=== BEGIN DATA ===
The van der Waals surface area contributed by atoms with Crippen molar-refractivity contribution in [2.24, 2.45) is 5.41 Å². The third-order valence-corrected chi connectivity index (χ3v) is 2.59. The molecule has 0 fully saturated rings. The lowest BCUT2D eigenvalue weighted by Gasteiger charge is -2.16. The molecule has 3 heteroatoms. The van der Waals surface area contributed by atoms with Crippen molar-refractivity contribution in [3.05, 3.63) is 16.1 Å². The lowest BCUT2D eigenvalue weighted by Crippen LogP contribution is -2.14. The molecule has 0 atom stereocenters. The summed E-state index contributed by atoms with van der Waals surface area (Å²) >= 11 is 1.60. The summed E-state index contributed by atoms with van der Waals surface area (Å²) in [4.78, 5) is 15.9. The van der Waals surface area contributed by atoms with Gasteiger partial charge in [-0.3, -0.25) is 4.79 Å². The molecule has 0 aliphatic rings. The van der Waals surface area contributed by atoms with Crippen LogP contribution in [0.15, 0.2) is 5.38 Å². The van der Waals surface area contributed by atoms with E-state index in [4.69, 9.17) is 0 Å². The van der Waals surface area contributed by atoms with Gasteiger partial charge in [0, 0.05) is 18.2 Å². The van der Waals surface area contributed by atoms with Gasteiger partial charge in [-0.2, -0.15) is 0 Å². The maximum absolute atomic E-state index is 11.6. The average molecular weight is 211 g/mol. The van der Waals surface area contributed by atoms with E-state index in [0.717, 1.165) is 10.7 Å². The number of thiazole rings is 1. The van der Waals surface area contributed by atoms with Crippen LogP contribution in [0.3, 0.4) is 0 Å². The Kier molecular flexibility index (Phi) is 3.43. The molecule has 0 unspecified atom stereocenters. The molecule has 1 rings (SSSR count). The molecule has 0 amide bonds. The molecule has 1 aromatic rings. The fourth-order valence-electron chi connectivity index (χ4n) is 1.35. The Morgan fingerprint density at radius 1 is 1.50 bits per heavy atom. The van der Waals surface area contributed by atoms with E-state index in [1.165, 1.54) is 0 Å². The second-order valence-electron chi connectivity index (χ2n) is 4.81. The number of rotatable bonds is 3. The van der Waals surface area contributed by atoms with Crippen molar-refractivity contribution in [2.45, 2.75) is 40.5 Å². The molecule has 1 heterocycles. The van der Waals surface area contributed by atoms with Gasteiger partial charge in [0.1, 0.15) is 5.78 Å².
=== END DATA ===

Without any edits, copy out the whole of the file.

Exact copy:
The van der Waals surface area contributed by atoms with Crippen molar-refractivity contribution in [2.24, 2.45) is 5.41 Å². The third-order valence-corrected chi connectivity index (χ3v) is 2.59. The molecule has 0 fully saturated rings. The lowest BCUT2D eigenvalue weighted by Gasteiger charge is -2.16. The molecule has 3 heteroatoms. The van der Waals surface area contributed by atoms with Crippen molar-refractivity contribution in [3.05, 3.63) is 16.1 Å². The lowest BCUT2D eigenvalue weighted by Crippen LogP contribution is -2.14. The molecule has 0 atom stereocenters. The summed E-state index contributed by atoms with van der Waals surface area (Å²) >= 11 is 1.60. The summed E-state index contributed by atoms with van der Waals surface area (Å²) in [4.78, 5) is 15.9. The van der Waals surface area contributed by atoms with Gasteiger partial charge in [-0.3, -0.25) is 4.79 Å². The molecule has 0 aliphatic rings. The van der Waals surface area contributed by atoms with Crippen LogP contribution in [0.15, 0.2) is 5.38 Å². The van der Waals surface area contributed by atoms with E-state index in [4.69, 9.17) is 0 Å². The van der Waals surface area contributed by atoms with Gasteiger partial charge in [0, 0.05) is 18.2 Å². The van der Waals surface area contributed by atoms with Gasteiger partial charge in [-0.2, -0.15) is 0 Å². The maximum absolute atomic E-state index is 11.6. The average molecular weight is 211 g/mol. The van der Waals surface area contributed by atoms with E-state index in [0.717, 1.165) is 10.7 Å². The number of thiazole rings is 1. The van der Waals surface area contributed by atoms with Crippen LogP contribution in [0.3, 0.4) is 0 Å². The Kier molecular flexibility index (Phi) is 3.43. The molecule has 0 unspecified atom stereocenters. The molecule has 1 rings (SSSR count). The molecule has 0 amide bonds. The molecule has 1 aromatic rings. The fourth-order valence-electron chi connectivity index (χ4n) is 1.35. The Morgan fingerprint density at radius 1 is 1.50 bits per heavy atom. The van der Waals surface area contributed by atoms with E-state index in [1.165, 1.54) is 0 Å². The second-order valence-electron chi connectivity index (χ2n) is 4.81. The number of rotatable bonds is 3. The van der Waals surface area contributed by atoms with Crippen molar-refractivity contribution in [2.45, 2.75) is 40.5 Å². The molecule has 1 heterocycles. The van der Waals surface area contributed by atoms with Gasteiger partial charge in [0.1, 0.15) is 5.78 Å².